If you can set clear criteria for your rider to observe even at a novice level, you may be able to trust them to work behind your back while you focus on others, rather than having a long break. An example would be going over trot poles. If you set a single rail on the ground, and the criteria for a click is to step cleanly over the rail, the rider can easily hear if the horse hits a rail or not. If there is no hoof contact, then click! Stop and feed.  If you hear a hoof hit, then just keep riding quietly on.  And guess what? You are subtly educating your riders as well, to feel each foot as it goes over the rail, as they listen. If they are doing this behind your back, you can ask how the horse did when they come to the area you are observing. If they say she didn't earn a click, ask which foot hit. Is it always the same foot? Why is this? What can you do to set the horse up for success the next time? Etc. 

An excellent tool for teaching in groups (or individuals) is video. You can set up a camera to record somewhere along the rail or if you have parents or someone else observing, they can man the camera, only videoing particular parts. This allows you to play the video back later and point out the pertinent points of a lesson, saving the ponies from being drilled repeatedly just for the purpose of observation. We don't want our ponies practicing things incorrectly so that others can observe.  Get it on camera, use your clicker to fix it, then show it at a later time so everyone can see before and after. 

Another tool which is clearly demonstrated on the TAGteach website is learners tagging other learners. You could do the same with riders. The other student would have to be on the ground with his horse in the barn, so as not to confuse it, but if the lesson was on something more difficult for the rider to perceive (size of step, whether straight or lateral), a learner on the ground could do the clicking, thus educating two human learners and the equine learner. I will do this for introducing lateral steps to a rider who doesn't know yet how it should feel so they can't click it appropriately.  I observe and click the initial efforts at a lateral step from the horse.  Not only does the click point out the right step to the horse, but it also points it out to the rider. You aren't specifically teaching the rider what to do, but you are educating their feel.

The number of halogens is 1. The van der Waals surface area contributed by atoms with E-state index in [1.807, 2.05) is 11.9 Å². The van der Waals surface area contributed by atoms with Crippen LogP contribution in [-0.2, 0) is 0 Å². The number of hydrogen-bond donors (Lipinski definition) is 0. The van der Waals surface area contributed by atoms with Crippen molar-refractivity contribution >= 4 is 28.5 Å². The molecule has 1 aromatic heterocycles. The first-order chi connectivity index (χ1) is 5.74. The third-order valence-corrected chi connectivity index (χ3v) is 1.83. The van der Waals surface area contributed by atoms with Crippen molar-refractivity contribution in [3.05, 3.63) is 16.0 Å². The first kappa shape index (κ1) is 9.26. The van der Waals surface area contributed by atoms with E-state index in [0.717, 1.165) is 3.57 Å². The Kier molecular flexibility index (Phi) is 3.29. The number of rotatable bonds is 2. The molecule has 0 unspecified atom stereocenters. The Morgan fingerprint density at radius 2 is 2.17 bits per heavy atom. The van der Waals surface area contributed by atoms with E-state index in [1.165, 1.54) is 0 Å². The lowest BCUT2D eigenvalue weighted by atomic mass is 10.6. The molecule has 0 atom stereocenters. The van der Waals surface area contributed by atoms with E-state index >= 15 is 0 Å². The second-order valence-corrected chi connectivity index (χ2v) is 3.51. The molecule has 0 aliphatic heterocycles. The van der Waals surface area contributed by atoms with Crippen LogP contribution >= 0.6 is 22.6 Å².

So if you are teaching a group lesson, you could set up a pattern in which you observe one part of the pattern, and maybe one or two other learners from a different class observe a different part of the pattern.  This keeps riders and horses entertained and learning while working on this assembly line of lessons. The environment should clearly cue the horse to know what the lesson is for each piece of the pattern. Ideally, the rider is cueing the behavior, but if we are working with newer trainers, it helps to have additional cues. 

Working with a group of people who are specifically interested in clicker training opens itself to an entirely different clinic setup than I was accustomed to with traditional riding clinics. I have to remember that now, when I offer a clinic to traditional trainers. They should not plan on going home after their lesson. When one signs up for a traditional clinic, one is usually given a lesson time. If you're lucky, or the format requires it, you might get more than one lesson.  The remainder of the time, the smart people observe other lessons. Hopefully this means their horse has a pleasant place to hang out, such as a stall, rather than being tied in or to a trailer for an extended period of time. But it isn't unusual for attendees to wander away during others' lessons,  since the lesson time is designated for the person in the ring at that time.